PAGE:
Measuring Time Poverty and Analyzing Its Determinants: Concepts and Application to Guinea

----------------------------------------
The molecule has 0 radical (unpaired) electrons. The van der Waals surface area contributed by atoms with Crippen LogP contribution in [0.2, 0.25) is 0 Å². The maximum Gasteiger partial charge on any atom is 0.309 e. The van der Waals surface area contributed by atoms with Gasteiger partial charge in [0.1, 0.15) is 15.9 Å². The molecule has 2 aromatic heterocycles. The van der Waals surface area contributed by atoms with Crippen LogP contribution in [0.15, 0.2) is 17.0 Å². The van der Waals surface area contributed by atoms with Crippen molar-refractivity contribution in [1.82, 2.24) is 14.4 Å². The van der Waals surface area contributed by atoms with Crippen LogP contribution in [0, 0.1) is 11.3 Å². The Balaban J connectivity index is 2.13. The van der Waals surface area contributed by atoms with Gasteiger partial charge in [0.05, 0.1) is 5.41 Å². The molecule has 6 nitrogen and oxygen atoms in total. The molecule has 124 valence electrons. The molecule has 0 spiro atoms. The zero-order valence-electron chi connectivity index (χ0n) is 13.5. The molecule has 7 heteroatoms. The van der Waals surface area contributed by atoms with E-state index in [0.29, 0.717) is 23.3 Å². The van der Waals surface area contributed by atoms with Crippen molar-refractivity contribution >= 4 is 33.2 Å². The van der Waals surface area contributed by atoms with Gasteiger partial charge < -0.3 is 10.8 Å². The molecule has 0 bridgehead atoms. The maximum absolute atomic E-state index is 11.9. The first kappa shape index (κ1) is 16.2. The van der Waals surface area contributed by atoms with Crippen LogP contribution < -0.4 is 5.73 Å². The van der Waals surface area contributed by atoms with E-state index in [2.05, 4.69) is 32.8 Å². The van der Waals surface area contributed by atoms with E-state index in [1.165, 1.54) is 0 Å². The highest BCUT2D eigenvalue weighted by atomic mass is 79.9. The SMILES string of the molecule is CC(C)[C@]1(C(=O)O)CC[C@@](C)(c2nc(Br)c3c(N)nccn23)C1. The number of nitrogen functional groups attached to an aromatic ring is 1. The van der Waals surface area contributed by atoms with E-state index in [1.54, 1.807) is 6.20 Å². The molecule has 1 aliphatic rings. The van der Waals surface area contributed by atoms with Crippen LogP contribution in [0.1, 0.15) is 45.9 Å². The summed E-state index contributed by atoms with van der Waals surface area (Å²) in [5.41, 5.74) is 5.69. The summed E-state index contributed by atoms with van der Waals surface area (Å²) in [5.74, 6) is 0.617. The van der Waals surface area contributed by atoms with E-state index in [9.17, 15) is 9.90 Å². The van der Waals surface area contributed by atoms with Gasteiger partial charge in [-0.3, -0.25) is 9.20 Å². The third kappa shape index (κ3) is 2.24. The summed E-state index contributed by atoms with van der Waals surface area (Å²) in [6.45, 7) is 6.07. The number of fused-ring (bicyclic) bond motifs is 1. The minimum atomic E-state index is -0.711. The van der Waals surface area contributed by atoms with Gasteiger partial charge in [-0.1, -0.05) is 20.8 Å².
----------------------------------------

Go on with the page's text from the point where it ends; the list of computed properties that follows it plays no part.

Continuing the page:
The availability of better data on time use in developing countries makes it important to provide tools for analyzing such data. While the idea of “time poverty” is not new, and while many papers have provided measures of time use and hinted at the concept of time poverty, we have not seen in the literature formal discussions and measurement of the concept of time poverty alongside the techniques used for measuring consumption poverty. Conceptually, time poverty can be understood as the fact that some individuals do not have enough time for rest and leisure after taking into account the time spent working, whether in the labor market, for domestic work, or for other activities such as fetching water and wood. Unlike consumption or income, where economists assume that “more is better,” time is a limited resource—more time spent working in paid or unpaid work-related activities means less leisure, and therefore higher “time poverty.” Our aim in this paper is to provide a simple application of the concepts used in the consumption poverty literature to time use, in order to obtain measures of time poverty for a population as a whole and for various groups of individuals.
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